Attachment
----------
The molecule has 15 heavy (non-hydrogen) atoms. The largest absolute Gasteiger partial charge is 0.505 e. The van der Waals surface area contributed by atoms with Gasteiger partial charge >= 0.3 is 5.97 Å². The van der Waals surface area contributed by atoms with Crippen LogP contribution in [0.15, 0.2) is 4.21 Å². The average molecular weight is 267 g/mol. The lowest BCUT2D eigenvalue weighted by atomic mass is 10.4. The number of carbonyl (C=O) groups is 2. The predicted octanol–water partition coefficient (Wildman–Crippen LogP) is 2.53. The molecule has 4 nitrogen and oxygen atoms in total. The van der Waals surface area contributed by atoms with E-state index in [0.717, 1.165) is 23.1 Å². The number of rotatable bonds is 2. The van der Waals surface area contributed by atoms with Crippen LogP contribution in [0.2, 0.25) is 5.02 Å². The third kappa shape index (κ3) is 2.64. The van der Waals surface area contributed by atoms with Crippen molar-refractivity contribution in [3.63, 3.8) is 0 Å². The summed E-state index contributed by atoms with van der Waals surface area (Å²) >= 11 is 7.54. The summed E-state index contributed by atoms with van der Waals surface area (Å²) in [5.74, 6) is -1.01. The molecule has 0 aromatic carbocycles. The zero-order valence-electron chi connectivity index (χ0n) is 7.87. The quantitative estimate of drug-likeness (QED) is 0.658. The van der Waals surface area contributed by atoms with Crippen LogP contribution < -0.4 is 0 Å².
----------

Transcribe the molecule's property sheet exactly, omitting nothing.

The molecule has 15 heavy (non-hydrogen) atoms. The largest absolute Gasteiger partial charge is 0.505 e. The van der Waals surface area contributed by atoms with Gasteiger partial charge >= 0.3 is 5.97 Å². The van der Waals surface area contributed by atoms with Crippen LogP contribution in [0.15, 0.2) is 4.21 Å². The average molecular weight is 267 g/mol. The lowest BCUT2D eigenvalue weighted by atomic mass is 10.4. The number of carbonyl (C=O) groups is 2. The predicted octanol–water partition coefficient (Wildman–Crippen LogP) is 2.53. The molecule has 4 nitrogen and oxygen atoms in total. The van der Waals surface area contributed by atoms with E-state index in [0.717, 1.165) is 23.1 Å². The number of rotatable bonds is 2. The van der Waals surface area contributed by atoms with Crippen LogP contribution in [0.2, 0.25) is 5.02 Å². The third kappa shape index (κ3) is 2.64. The van der Waals surface area contributed by atoms with Crippen molar-refractivity contribution in [3.63, 3.8) is 0 Å². The summed E-state index contributed by atoms with van der Waals surface area (Å²) >= 11 is 7.54. The summed E-state index contributed by atoms with van der Waals surface area (Å²) in [5.74, 6) is -1.01. The molecule has 0 aromatic carbocycles. The zero-order valence-electron chi connectivity index (χ0n) is 7.87. The quantitative estimate of drug-likeness (QED) is 0.658. The van der Waals surface area contributed by atoms with Crippen LogP contribution < -0.4 is 0 Å².